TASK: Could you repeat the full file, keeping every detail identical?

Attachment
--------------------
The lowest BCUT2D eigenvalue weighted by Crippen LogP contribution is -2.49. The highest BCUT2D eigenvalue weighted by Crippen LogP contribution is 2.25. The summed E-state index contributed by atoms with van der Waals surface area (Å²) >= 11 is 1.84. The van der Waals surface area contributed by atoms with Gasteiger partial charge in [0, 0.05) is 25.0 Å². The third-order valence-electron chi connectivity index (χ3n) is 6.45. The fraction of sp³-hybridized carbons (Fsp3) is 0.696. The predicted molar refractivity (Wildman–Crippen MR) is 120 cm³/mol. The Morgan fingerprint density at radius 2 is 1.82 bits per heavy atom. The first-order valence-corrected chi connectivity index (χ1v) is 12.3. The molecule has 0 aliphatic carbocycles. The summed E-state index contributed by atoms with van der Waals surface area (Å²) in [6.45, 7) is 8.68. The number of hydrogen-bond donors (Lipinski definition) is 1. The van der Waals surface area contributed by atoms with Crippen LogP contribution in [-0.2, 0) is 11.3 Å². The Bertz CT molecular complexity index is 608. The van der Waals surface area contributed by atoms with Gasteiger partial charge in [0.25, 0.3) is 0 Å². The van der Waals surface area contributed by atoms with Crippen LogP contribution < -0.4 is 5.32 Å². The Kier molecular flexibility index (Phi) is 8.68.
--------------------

The lowest BCUT2D eigenvalue weighted by Crippen LogP contribution is -2.49. The highest BCUT2D eigenvalue weighted by Crippen LogP contribution is 2.25. The summed E-state index contributed by atoms with van der Waals surface area (Å²) >= 11 is 1.84. The van der Waals surface area contributed by atoms with Gasteiger partial charge in [0, 0.05) is 25.0 Å². The third-order valence-electron chi connectivity index (χ3n) is 6.45. The fraction of sp³-hybridized carbons (Fsp3) is 0.696. The predicted molar refractivity (Wildman–Crippen MR) is 120 cm³/mol. The Morgan fingerprint density at radius 2 is 1.82 bits per heavy atom. The first-order valence-corrected chi connectivity index (χ1v) is 12.3. The molecule has 0 aliphatic carbocycles. The summed E-state index contributed by atoms with van der Waals surface area (Å²) in [6.45, 7) is 8.68. The number of hydrogen-bond donors (Lipinski definition) is 1. The van der Waals surface area contributed by atoms with Crippen LogP contribution in [-0.2, 0) is 11.3 Å². The Bertz CT molecular complexity index is 608. The van der Waals surface area contributed by atoms with Gasteiger partial charge in [0.25, 0.3) is 0 Å². The van der Waals surface area contributed by atoms with Crippen LogP contribution < -0.4 is 5.32 Å². The Kier molecular flexibility index (Phi) is 8.68.